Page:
Toronto History Museums are a group of 10 museums owned and operated by the City of Toronto with the mission to collect, preserve, research, interpret, exhibit, and enhance the understanding of Toronto’s diverse stories through engaging and exciting experiences and different perspectives. They include Colborne Lodge, Fort York National Historic Site, Gibson House Museum, Mackenzie House, Market Gallery, Montgomery’s Inn, Scarborough Museum, Spadina Museum, Todmorden Mills, and Zion Schoolhouse. The Toronto History Museums’ Awakenings program is the recipient of the 2021 Lieutenant Governor’s Ontario Heritage Award for Community Leadership. For more information visit the Toronto History Museums website or follow Toronto History Museums on Twitter, Instagram, Facebook or YouTube.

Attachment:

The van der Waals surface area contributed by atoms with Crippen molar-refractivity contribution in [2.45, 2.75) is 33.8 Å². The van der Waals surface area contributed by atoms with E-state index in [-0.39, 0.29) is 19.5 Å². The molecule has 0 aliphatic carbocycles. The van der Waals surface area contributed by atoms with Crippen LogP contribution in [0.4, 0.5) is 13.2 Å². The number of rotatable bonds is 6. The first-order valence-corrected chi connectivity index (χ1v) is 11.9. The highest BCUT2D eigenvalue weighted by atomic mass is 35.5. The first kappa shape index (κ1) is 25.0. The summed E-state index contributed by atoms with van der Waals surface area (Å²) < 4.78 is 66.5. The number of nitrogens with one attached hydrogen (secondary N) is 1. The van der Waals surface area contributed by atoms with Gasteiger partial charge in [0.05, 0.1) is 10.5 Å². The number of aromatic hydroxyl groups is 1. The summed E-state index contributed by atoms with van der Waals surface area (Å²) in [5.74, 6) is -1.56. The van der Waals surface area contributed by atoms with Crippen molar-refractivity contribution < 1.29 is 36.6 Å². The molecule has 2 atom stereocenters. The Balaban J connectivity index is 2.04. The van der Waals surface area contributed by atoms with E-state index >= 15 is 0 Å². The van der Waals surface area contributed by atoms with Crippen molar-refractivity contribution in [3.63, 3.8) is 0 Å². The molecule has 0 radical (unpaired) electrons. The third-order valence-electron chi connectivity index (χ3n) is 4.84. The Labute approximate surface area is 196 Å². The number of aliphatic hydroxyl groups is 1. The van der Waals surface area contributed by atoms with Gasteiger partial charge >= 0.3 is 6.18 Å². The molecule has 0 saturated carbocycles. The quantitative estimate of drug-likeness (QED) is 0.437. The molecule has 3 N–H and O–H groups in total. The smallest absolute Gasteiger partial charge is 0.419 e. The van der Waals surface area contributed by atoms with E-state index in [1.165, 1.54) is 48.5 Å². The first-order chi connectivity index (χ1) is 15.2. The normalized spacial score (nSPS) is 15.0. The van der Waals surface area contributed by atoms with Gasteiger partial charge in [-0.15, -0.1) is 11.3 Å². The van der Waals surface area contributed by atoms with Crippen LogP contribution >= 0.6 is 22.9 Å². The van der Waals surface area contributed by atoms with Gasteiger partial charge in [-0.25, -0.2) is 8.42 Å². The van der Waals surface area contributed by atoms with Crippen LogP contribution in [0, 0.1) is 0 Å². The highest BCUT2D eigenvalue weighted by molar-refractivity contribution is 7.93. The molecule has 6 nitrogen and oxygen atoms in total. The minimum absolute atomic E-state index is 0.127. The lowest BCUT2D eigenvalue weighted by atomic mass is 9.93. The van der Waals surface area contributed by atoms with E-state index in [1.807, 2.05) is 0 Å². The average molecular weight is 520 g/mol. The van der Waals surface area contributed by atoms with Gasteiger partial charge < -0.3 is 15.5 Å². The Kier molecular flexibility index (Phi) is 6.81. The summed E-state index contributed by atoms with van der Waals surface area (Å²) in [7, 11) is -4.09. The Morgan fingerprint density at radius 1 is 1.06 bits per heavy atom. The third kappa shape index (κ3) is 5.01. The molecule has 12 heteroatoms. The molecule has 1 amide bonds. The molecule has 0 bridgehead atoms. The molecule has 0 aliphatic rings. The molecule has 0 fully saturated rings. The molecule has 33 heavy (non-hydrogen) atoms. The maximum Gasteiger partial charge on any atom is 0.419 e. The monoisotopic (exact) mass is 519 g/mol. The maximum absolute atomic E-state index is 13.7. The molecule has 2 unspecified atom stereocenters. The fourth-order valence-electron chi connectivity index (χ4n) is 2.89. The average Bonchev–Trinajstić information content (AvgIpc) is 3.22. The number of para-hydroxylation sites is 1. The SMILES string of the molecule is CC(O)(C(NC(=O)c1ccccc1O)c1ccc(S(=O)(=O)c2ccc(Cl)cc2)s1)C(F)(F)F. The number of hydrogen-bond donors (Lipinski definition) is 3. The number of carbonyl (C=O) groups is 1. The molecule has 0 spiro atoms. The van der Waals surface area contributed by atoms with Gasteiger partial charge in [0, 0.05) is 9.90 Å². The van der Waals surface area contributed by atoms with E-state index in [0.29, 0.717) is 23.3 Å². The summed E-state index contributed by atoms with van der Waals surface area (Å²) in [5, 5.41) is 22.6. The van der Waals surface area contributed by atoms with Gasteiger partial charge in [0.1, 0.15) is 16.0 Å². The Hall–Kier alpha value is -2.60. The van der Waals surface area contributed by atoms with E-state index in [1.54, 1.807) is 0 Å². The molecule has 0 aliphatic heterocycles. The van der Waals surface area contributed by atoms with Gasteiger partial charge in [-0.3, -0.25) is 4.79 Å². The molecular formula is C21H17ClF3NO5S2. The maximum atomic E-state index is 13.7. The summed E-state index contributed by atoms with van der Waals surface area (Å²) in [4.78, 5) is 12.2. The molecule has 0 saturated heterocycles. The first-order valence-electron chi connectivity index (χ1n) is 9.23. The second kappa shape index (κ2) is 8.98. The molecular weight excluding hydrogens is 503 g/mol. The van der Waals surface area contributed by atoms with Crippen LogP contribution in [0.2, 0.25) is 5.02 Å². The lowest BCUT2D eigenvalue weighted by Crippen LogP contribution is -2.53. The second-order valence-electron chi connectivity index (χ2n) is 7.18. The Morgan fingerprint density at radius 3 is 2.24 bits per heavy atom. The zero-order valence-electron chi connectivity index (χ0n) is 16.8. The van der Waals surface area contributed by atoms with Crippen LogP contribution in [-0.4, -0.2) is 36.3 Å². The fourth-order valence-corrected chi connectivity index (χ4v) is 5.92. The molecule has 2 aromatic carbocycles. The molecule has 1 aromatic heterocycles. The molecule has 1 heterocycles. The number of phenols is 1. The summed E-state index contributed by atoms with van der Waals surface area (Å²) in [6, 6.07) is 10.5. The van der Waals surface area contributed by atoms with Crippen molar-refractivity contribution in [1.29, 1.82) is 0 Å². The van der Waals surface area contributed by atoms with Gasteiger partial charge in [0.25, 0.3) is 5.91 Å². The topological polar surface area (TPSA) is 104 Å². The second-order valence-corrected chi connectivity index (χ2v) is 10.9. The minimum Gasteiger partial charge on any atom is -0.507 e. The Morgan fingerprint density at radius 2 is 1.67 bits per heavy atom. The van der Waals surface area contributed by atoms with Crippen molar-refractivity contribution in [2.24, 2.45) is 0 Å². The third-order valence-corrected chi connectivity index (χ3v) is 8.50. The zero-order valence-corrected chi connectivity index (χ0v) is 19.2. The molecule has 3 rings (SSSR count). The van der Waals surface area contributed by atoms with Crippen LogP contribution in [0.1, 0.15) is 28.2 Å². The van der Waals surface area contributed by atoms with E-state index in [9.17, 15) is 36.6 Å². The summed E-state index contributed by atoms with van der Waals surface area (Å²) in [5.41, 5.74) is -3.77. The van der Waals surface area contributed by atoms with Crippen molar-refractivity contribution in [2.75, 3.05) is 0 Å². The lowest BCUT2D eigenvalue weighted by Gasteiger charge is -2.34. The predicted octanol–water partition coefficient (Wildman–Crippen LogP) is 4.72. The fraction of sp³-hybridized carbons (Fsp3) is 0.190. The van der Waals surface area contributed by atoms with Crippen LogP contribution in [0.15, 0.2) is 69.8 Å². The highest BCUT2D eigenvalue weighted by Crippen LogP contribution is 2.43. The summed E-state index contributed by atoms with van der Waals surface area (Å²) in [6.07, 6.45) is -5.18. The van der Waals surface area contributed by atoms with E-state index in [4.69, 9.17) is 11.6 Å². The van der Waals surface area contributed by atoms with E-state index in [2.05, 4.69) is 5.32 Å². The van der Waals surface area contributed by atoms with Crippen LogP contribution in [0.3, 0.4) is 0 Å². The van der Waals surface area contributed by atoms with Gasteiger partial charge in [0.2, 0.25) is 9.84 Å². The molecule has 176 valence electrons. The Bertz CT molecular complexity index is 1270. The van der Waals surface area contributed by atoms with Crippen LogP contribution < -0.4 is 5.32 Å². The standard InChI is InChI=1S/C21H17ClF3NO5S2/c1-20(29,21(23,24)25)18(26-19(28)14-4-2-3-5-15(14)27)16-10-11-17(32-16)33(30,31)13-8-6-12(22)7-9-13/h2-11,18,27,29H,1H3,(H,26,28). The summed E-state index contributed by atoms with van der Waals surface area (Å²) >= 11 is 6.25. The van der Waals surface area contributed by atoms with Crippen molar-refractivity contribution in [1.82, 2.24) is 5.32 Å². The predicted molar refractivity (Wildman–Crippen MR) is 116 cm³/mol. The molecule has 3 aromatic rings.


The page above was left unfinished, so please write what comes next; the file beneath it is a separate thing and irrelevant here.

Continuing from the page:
With home to more than 2.9 million people, Toronto with its diversity and experiences is Canada’s leading economic engine and one of the world’s most diverse and livable cities. Being the fourth largest city in North America, Toronto is a global leader in technology, finance, film, music, culture, and due to investments championed by its government, residents, and businesses. innovation consistently places at the top of international rankings.